The #1 Best Eating Habit for High Blood Pressure, Says New Study
If you're worried about hypertension, there are plenty of lifestyle changes you can make to keep your blood pressure in check. You can keep the salt in your diet to a minimum, you can exercise regularly, you can take medications as recommended by your doctor, and you can try to steer clear of high-stress situations. However, fighting hypertension is not just a matter of setting good daily habits.
In fact, it turns out, when it comes to food, you might want to think less about finding your routine and more about switching things up: new research from the American Heart Association (AHA) suggests that varying the sources of protein in your diet may help lower your risk of high blood pressure.
In a new study recently published in the AHA's Hypertension monthly journal, researchers compared dietary information from over 12,000 participants in the China Health and Nutrition Survey to gather data regarding their blood pressure. They found that those whose protein came from a wider variety of sources were less likely to get hypertension.
It's worth noting that all the protein sources studied were food sources, not, say, protein powder.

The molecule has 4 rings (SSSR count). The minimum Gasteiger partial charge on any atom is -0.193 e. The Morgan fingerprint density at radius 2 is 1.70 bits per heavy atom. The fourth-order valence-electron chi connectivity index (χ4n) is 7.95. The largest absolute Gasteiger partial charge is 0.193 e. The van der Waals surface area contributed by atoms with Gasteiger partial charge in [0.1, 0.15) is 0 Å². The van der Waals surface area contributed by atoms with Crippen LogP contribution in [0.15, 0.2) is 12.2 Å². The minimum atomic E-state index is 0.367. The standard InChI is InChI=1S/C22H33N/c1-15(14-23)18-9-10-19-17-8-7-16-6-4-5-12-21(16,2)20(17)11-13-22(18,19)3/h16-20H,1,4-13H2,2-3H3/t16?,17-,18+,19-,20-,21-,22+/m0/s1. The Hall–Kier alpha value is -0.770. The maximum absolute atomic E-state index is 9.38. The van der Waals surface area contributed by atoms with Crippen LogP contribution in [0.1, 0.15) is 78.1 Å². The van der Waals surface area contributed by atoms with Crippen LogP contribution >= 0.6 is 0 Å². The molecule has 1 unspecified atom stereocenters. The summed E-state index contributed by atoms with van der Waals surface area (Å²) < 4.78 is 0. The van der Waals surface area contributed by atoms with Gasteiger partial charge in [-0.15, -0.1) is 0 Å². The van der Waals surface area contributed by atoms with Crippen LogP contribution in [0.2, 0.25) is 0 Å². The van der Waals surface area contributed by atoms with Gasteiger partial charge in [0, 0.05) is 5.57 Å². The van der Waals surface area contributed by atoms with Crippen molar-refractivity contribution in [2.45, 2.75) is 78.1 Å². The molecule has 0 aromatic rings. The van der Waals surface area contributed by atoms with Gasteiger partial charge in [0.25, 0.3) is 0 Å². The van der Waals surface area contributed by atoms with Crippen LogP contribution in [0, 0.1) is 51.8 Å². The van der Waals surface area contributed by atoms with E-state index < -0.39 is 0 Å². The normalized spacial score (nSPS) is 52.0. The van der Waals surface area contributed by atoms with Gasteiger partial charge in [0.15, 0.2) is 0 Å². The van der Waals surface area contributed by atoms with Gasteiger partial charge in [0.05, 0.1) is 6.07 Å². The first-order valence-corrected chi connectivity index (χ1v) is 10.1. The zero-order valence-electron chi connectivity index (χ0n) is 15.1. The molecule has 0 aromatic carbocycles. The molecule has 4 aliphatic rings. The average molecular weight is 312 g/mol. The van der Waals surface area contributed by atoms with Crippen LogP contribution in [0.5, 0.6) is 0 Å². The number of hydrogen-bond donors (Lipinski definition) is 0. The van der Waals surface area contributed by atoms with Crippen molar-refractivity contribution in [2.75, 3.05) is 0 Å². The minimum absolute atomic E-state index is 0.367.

"Our study was based on the dietary intake of diverse proteins, but not protein supplements," study author Xianhui Qin, M.D., of the National Clinical Research Center for Kidney Disease at Nanfang Hospital, Southern Medical University in Guangzhou, China, told Eat This, Not That! in an interview. "Our findings encourage the consumption of more kinds of dietary proteins in the appropriate quantities—that is, we should eat a balanced diet including proteins from a variety of sources."
Eating a wide variety of foods that are high in protein has the added benefit of bringing more nutrients into your diet.
"You have to remember that a protein-dominant food, like salmon, has other nutrients besides protein," Samantha Cassetty, MS, RD, nutrition and wellness expert and co-author of Sugar Shock, told Eat This, Not That! "So, sticking with the salmon example, you're getting omega-3 fatty acids, vitamin D, B vitamins, etc. All protein-rich foods have nutrients, but they have varying amounts of them…That's why variety is important, and in this case, it seems to help prevent high blood pressure."
Not sure which foods to start with?
"I encourage a predominantly plant based protein intake including beans, lentils, peas, soy and nuts," recommends Victoria Goodman, DSC, RD, LDN, CLT. "Lean proteins, especially those rich in omega 3-fatty acids such as salmon, trout and sardines are highly recommended, along with the occasional intake of lean meats such as chicken, turkey, lean beef and eggs, all make for a balanced dietary intake with protein variety."
For additional suggestions of protein-packed foods to add to your diet, check out these Popular Foods With More Protein Than Beef.